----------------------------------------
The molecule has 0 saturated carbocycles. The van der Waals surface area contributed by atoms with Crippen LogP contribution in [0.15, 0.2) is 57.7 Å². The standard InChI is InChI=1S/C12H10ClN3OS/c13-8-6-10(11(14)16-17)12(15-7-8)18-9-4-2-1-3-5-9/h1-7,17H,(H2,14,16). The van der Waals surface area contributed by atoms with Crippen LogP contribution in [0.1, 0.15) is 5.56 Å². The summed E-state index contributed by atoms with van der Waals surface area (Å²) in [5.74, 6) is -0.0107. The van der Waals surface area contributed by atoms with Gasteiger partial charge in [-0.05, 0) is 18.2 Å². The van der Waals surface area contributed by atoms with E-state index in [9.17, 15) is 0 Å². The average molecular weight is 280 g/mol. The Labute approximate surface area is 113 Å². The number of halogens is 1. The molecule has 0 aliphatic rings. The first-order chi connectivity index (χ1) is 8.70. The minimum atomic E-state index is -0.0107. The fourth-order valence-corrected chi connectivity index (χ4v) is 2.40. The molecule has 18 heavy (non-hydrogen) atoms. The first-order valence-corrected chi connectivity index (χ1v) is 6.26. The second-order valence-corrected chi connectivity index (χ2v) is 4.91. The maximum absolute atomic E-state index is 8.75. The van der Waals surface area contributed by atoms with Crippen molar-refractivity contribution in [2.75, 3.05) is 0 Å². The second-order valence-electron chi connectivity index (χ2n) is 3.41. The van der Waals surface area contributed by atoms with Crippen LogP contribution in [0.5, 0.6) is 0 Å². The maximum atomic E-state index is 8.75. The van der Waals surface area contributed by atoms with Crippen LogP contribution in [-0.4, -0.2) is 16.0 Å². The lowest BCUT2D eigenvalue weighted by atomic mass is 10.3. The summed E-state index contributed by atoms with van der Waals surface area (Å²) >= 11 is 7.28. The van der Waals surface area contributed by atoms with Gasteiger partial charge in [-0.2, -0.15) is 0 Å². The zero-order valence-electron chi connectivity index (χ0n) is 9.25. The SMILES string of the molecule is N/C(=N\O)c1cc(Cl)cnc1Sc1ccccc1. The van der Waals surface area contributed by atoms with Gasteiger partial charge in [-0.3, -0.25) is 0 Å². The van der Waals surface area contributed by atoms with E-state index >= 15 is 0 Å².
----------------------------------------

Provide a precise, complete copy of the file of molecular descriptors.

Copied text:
The molecule has 0 saturated carbocycles. The van der Waals surface area contributed by atoms with Crippen LogP contribution in [0.15, 0.2) is 57.7 Å². The standard InChI is InChI=1S/C12H10ClN3OS/c13-8-6-10(11(14)16-17)12(15-7-8)18-9-4-2-1-3-5-9/h1-7,17H,(H2,14,16). The van der Waals surface area contributed by atoms with Crippen LogP contribution in [0.1, 0.15) is 5.56 Å². The summed E-state index contributed by atoms with van der Waals surface area (Å²) in [5.74, 6) is -0.0107. The van der Waals surface area contributed by atoms with Gasteiger partial charge in [-0.05, 0) is 18.2 Å². The van der Waals surface area contributed by atoms with E-state index in [9.17, 15) is 0 Å². The average molecular weight is 280 g/mol. The Labute approximate surface area is 113 Å². The number of halogens is 1. The molecule has 0 aliphatic rings. The first-order chi connectivity index (χ1) is 8.70. The minimum atomic E-state index is -0.0107. The fourth-order valence-corrected chi connectivity index (χ4v) is 2.40. The molecule has 18 heavy (non-hydrogen) atoms. The first-order valence-corrected chi connectivity index (χ1v) is 6.26. The second-order valence-corrected chi connectivity index (χ2v) is 4.91. The maximum absolute atomic E-state index is 8.75. The van der Waals surface area contributed by atoms with Crippen molar-refractivity contribution in [2.75, 3.05) is 0 Å². The second-order valence-electron chi connectivity index (χ2n) is 3.41. The van der Waals surface area contributed by atoms with Crippen LogP contribution in [0.5, 0.6) is 0 Å². The maximum atomic E-state index is 8.75. The van der Waals surface area contributed by atoms with Crippen LogP contribution in [-0.4, -0.2) is 16.0 Å². The lowest BCUT2D eigenvalue weighted by atomic mass is 10.3. The summed E-state index contributed by atoms with van der Waals surface area (Å²) >= 11 is 7.28. The van der Waals surface area contributed by atoms with Gasteiger partial charge in [-0.2, -0.15) is 0 Å². The zero-order valence-electron chi connectivity index (χ0n) is 9.25. The SMILES string of the molecule is N/C(=N\O)c1cc(Cl)cnc1Sc1ccccc1. The van der Waals surface area contributed by atoms with Gasteiger partial charge in [-0.3, -0.25) is 0 Å². The van der Waals surface area contributed by atoms with E-state index >= 15 is 0 Å².